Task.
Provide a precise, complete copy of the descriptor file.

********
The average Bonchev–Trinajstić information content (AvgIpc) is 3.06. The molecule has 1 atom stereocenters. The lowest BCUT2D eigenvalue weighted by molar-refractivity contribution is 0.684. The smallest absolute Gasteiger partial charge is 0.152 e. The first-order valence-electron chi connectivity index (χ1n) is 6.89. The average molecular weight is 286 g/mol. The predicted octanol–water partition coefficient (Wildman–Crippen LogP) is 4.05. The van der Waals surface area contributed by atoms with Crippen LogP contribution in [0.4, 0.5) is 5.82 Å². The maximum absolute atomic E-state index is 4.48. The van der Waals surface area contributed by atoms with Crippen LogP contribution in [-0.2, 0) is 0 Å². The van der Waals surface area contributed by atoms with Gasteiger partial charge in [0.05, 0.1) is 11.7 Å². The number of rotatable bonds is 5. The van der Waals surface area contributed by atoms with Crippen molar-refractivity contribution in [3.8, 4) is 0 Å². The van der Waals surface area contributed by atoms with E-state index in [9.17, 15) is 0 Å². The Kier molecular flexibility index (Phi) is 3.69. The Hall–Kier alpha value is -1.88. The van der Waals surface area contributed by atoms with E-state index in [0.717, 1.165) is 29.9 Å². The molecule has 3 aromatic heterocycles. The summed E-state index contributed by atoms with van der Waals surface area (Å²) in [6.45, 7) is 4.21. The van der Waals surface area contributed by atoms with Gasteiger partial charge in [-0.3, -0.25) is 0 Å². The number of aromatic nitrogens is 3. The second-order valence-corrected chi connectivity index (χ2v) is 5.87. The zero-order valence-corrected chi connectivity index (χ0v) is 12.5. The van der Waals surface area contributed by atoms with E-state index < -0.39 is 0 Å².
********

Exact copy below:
The average Bonchev–Trinajstić information content (AvgIpc) is 3.06. The molecule has 1 atom stereocenters. The lowest BCUT2D eigenvalue weighted by molar-refractivity contribution is 0.684. The smallest absolute Gasteiger partial charge is 0.152 e. The first-order valence-electron chi connectivity index (χ1n) is 6.89. The average molecular weight is 286 g/mol. The predicted octanol–water partition coefficient (Wildman–Crippen LogP) is 4.05. The van der Waals surface area contributed by atoms with Crippen LogP contribution in [0.4, 0.5) is 5.82 Å². The maximum absolute atomic E-state index is 4.48. The van der Waals surface area contributed by atoms with Crippen LogP contribution in [-0.2, 0) is 0 Å². The van der Waals surface area contributed by atoms with Gasteiger partial charge in [0.05, 0.1) is 11.7 Å². The number of rotatable bonds is 5. The van der Waals surface area contributed by atoms with Crippen molar-refractivity contribution in [3.8, 4) is 0 Å². The van der Waals surface area contributed by atoms with E-state index in [9.17, 15) is 0 Å². The Kier molecular flexibility index (Phi) is 3.69. The Hall–Kier alpha value is -1.88. The van der Waals surface area contributed by atoms with E-state index in [0.717, 1.165) is 29.9 Å². The molecule has 3 aromatic heterocycles. The summed E-state index contributed by atoms with van der Waals surface area (Å²) in [6.45, 7) is 4.21. The van der Waals surface area contributed by atoms with Gasteiger partial charge in [-0.3, -0.25) is 0 Å². The number of aromatic nitrogens is 3. The second-order valence-corrected chi connectivity index (χ2v) is 5.87. The zero-order valence-corrected chi connectivity index (χ0v) is 12.5. The van der Waals surface area contributed by atoms with E-state index < -0.39 is 0 Å².